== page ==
Salon Series: A Tribute to the Olympia Serenaders with Lester Caliste

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  • Tags: Salon Series
  • Restrictions: All Ages
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Join us for a very special tribute to the Olympia Serenaders with Mr Lester Caliste at 5 and 6 PM.

Trombonist Lester Caliste was born and raised in the 7th Ward of New Orleans. His father was a postman and his mother was a school teacher. Although they themselves were not musicians, his family was a musical one that included Jean Knight, his father’s sister, who had a major charting hit in 1971 with “Mr. Big Stuff.” The radio at home was turned to the standards of the day, including the early 1950s sounds of Count Basie, Duke Ellington, and Stan Kenton. Lester recalls being greatly inspired by the trombone section of the Stan Kenton Orchestra, and describes his early love of the trombone this way: “it’s just the sound, it has a pure sound. The trombone is actually like a big trumpet, but it has a huge range. It’s pure.”

In 1966, Mr. Caliste began playing with Harold Dejan’s Olympia Brass Band, which had been increasingly influenced over the years by Milton Batiste. The band was looking for young, gifted trombone players that could also do the physically taxing work required of parading brass bands, and Caliste was eager to join. Over the years that Caliste performed with the group, Milton Batiste––informed by the many years that he had spent as a touring musician––led the group to gradually incorporate more rhythm-n-blues aesthetics and repertoire into their playing. Lester asserts that much of his playing style today was influenced and informed through his time with Harold Dejan and Milton Batiste in the Olympia. The mixture of physically difficult and musically intricate work was both extremely challenging, Lester recalls, and deeply therapeutic.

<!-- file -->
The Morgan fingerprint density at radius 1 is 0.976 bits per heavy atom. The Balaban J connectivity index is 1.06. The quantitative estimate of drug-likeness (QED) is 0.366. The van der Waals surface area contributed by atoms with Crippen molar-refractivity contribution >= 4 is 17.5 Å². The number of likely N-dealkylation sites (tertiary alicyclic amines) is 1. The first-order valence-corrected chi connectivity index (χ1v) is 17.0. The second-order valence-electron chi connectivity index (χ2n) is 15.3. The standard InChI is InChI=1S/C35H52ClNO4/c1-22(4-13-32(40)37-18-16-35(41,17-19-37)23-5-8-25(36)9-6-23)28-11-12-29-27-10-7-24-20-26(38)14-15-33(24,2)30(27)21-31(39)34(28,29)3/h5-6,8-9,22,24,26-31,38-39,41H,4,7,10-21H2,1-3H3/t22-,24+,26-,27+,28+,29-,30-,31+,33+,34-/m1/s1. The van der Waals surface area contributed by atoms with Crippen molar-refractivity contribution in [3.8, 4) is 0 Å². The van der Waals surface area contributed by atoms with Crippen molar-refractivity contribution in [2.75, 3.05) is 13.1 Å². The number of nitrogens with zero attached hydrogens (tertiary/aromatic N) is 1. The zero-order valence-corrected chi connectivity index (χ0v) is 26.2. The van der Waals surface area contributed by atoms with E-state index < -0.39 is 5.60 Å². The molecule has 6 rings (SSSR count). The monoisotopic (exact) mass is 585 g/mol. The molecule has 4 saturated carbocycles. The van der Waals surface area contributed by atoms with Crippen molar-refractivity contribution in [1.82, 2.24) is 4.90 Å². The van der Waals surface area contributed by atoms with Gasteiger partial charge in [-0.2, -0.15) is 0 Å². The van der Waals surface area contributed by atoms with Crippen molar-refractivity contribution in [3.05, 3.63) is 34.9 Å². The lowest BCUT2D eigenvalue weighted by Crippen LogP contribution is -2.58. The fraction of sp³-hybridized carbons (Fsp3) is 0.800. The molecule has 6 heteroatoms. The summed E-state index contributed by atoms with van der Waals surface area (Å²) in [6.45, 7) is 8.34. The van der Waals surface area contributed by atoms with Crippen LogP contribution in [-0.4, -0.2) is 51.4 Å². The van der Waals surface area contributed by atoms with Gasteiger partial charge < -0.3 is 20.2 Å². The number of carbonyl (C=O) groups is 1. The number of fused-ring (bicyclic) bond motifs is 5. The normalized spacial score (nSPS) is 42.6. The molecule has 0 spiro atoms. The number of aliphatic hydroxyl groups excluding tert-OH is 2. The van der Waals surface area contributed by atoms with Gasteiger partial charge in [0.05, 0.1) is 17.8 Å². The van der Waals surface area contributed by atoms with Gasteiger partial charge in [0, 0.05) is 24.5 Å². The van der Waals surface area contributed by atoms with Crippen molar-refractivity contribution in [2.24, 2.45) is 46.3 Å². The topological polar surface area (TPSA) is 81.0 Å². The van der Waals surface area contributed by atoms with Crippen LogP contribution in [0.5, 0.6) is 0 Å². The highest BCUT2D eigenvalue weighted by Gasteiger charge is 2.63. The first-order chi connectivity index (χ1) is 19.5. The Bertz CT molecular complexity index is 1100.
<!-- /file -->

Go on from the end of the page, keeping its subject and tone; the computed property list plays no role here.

The first time Mr. Caliste recalls performing at Preservation Hall was with Olympia Brass Band on Mardi Gras Day in 1968 after they played Zulu. After their performance at the Hall, Allan Jaffe led them in an informal performance processional thru the Quarter, which Lester remembers vividly. Over the years he would go on to play countless shows at Preservation Hall, alongside Kid Sheik and many other legends of the era. “My favorite repertoire is traditional New Orleans music because traditional New Orleans music is happy music,” Caliste asserts. “Everybody is so happy to hear you on the street. Especially at the Preservation Hall, you appreciate the audience and they appreciate you.”

Lester Caliste retired from the post service in 2004 and went on to tour Thailand and Portugal with Preservation Hall. He returned to performing in the mid-2010s, to the joy of his many fans. In 2018, he was inducted as a Master Practitioner into the Preservation Hall Legacy Program, a program that honors veteran musicians recognized for their immense cultural impact in the jazz community who continue to serve as cultural and musical beacons within the Greater New Orleans area and throughout the world. The Preservation Hall Legacy Program provides a critical lifeline to elder musicians in the New Orleans community with direct financial stipends and ongoing support.

The Salon Series at 726 St. Peter is an expansion of Preservation Hall’s mission to Protect, Preserve, and Perpetuate through explorations of music, visual art, film, dance, digital content, and collaboration featuring Artists from both our resident musical collective as well as regional and visiting artists from all genres and disciplines.  As a venue and platform for sustaining traditions and fostering community from its inception, #Salon726 presentations offer a unique environment for Creators to celebrate the past, present, and future with new presentations that that cross discipline, geography, and perspective.